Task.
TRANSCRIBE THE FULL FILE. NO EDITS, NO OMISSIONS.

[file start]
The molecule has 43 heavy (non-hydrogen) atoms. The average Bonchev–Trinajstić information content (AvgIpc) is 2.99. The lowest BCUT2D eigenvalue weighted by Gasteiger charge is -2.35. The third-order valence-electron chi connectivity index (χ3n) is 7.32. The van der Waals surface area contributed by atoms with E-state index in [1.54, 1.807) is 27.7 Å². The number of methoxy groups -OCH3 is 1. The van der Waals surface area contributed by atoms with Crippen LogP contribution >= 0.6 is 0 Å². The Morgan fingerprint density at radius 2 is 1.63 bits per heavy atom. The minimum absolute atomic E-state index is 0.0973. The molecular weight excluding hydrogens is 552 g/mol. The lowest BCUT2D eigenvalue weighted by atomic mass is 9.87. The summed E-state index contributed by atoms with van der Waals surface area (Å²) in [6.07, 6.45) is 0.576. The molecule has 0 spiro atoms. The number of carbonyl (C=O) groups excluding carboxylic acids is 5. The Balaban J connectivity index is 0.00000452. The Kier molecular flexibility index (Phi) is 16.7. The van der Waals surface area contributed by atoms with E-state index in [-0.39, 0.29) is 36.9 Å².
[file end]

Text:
The molecule has 43 heavy (non-hydrogen) atoms. The average Bonchev–Trinajstić information content (AvgIpc) is 2.99. The lowest BCUT2D eigenvalue weighted by Gasteiger charge is -2.35. The third-order valence-electron chi connectivity index (χ3n) is 7.32. The van der Waals surface area contributed by atoms with E-state index in [1.54, 1.807) is 27.7 Å². The number of methoxy groups -OCH3 is 1. The van der Waals surface area contributed by atoms with Crippen LogP contribution >= 0.6 is 0 Å². The Morgan fingerprint density at radius 2 is 1.63 bits per heavy atom. The minimum absolute atomic E-state index is 0.0973. The molecular weight excluding hydrogens is 552 g/mol. The lowest BCUT2D eigenvalue weighted by atomic mass is 9.87. The summed E-state index contributed by atoms with van der Waals surface area (Å²) in [6.07, 6.45) is 0.576. The molecule has 0 spiro atoms. The number of carbonyl (C=O) groups excluding carboxylic acids is 5. The Balaban J connectivity index is 0.00000452. The Kier molecular flexibility index (Phi) is 16.7. The van der Waals surface area contributed by atoms with E-state index in [-0.39, 0.29) is 36.9 Å².